On basis of the following ingredients and their application to the present case, the Court found that one of the ingredients that the death of the deceased occurred within seven years of marriage is satisfied in the present case. The Court perused the Doctor’s evidence which indicated that he noticed multiple crescentic marks, multiple abrasions on the nape, contusion, multiple abrasions on the left thigh and the injuries were ante-mortem in nature. Therefore, the Court agreed with the trial Court’s conclusion that the death of the deceased was otherwise than under normal circumstances. On perusal of the letters written after the panchayat meeting, the Court found that there was no mention regarding demand of gold chain by the convict and deceased being tortured, however, the Court found that the convict had requested amount of Rs.15,000/- for his service and that he would repay the same. The Court stated that it is aptly said that “men may tell lies, but circumstances do not,” human agency may be faulty in expressing picturisation of actual incident, but the circumstances cannot fail. Therefore, on the basis of the letter, the Court established that it showed a cordial relationship between the convict and the deceased and her in-laws.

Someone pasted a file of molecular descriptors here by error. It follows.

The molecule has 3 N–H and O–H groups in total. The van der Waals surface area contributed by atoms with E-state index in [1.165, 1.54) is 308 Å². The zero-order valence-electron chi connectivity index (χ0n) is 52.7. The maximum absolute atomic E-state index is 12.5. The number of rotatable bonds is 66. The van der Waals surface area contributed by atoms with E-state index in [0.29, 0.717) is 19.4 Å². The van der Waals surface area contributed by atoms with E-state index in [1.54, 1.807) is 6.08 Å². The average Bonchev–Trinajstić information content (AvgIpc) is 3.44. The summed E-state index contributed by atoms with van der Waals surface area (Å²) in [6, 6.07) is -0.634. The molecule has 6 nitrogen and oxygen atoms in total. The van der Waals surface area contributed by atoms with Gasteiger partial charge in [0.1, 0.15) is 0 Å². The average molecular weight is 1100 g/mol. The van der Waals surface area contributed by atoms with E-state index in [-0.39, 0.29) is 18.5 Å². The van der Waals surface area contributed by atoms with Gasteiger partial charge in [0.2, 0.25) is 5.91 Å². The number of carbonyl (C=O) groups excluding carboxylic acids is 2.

Regarding the question of demand for the amount of Rs. 15,000 in order to secure a job with a promise to return the same, whether falling within the definition of ‘dowry’, the Court referred to Appasaheb v. State of Maharashtra, (2007) 9 SCC 721, the Supreme Court held that “a demand for money on account of some financial stringency or for meeting some urgent domestic expenses or for purchasing manure cannot be termed as a demand for dowry as the said word is normally understood.”

Therefore, the Court held that in the case in hand, the request for arranging money for getting a job was not there at the time of marriage and the convict also assured him to repay such amount as soon as possible. Thus, the request for money by the convict to arrange a job for himself cannot come within the definition of ‘dowry’ as per section 2 of the Dowry Prohibition Act, 1961.